Publicly at least, the Gulf Arabs are sticking to their line that Assad cannot survive despite Russia’s military support.
While Riyadh prefers a political solution, its foreign minister al-Jubeir said, “the military choice is still available, as the Syrian opposition is still fighting the regime with more efficiency with the passing of time”.
The Syrian conflict began in 2011 with protests against four decades of Assad family rule. In the ensuing civil war a quarter of a million people have been killed and 11 million - half the total population - driven from their homes. Tens of thousands of Syrian refugees have fled to Europe in the past month alone.
Russia says the U.S.-led air strikes against IS positions in Syria are unlikely to be successful and it has called for an international dialogue with Assad.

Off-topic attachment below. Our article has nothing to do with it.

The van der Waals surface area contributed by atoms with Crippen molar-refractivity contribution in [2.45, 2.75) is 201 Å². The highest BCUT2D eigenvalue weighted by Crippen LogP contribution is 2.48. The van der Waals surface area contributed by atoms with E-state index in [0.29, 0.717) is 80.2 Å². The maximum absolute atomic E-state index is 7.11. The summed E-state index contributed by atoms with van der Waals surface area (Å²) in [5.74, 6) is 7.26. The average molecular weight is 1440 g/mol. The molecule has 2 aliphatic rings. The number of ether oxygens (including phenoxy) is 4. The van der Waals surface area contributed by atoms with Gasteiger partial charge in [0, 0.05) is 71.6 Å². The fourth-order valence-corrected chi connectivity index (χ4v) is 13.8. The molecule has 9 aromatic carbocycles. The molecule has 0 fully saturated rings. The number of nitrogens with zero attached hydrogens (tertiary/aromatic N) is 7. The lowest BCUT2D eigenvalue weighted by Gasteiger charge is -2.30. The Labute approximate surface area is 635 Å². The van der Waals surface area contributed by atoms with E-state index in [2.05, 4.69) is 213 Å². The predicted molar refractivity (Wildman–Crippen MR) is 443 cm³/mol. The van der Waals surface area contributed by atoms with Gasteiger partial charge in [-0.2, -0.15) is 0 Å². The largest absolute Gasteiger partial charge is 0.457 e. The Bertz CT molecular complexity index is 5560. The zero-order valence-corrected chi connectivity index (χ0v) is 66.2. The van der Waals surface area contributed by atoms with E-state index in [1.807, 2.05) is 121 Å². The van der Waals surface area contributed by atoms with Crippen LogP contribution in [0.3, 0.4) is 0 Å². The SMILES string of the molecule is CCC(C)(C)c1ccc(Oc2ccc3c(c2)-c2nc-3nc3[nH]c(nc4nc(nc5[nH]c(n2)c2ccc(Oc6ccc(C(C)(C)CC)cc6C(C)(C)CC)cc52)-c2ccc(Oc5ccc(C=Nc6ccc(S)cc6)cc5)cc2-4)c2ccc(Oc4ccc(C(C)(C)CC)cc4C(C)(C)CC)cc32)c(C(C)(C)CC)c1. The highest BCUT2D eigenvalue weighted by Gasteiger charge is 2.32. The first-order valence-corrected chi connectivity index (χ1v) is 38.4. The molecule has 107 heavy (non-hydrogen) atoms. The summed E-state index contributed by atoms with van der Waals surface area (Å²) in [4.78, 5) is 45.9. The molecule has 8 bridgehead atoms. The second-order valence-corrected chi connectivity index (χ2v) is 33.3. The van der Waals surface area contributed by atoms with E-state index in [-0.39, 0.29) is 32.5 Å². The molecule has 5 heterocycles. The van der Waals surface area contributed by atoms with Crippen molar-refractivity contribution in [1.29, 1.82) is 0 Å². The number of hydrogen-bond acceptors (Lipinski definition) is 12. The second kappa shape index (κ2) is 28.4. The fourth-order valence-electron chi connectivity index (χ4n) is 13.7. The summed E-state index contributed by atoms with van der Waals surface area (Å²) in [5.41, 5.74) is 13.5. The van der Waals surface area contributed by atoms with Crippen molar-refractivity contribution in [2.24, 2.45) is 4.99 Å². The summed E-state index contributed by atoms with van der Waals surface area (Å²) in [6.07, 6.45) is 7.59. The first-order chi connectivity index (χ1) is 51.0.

“In Russia’s estimation, Assad’s days are not numbered,” said Ebtisam Al Ketbi, head of Emirates Policy Center in the UAE. “It wants to obstruct any Arab effort to bring Assad down.”
Syria is of vital strategic importance for Moscow. Its naval base at Tartous is its sole installation in the Mediterranean and underpins its regional influence. The Assad family has also historically been one of Russia’s best clients for arms sales.
For many Gulf Arabs, Russia’s entry into Syria’s war brings echoes of older strains surrounding the Saudi-backed resistance to Soviet occupation troops in Afghanistan in the 1980s.
Some find it ironic that Russia, once a fierce critic of outside intervention in Syria, is now doing just that.
“Has Russia jumped feet first into the meat-grinder that is Syria?” tweeted Mohammed al-Rashed, a Saudi commentator.
“Did it not learn its lesson from Afghanistan, which ripped apart the Soviet Union? Or Chechnya, which crushed Russian arrogance? Did Putin learn a thing?”
Some Gulf Arab officials say the Russian intervention was made possible only by what they see as a lack of U.S. engagement on Syria.
There is also grudging recognition of Putin’s consistent loyalty to his ally, a quality Gulf Arabs say their U.S. friend lacks.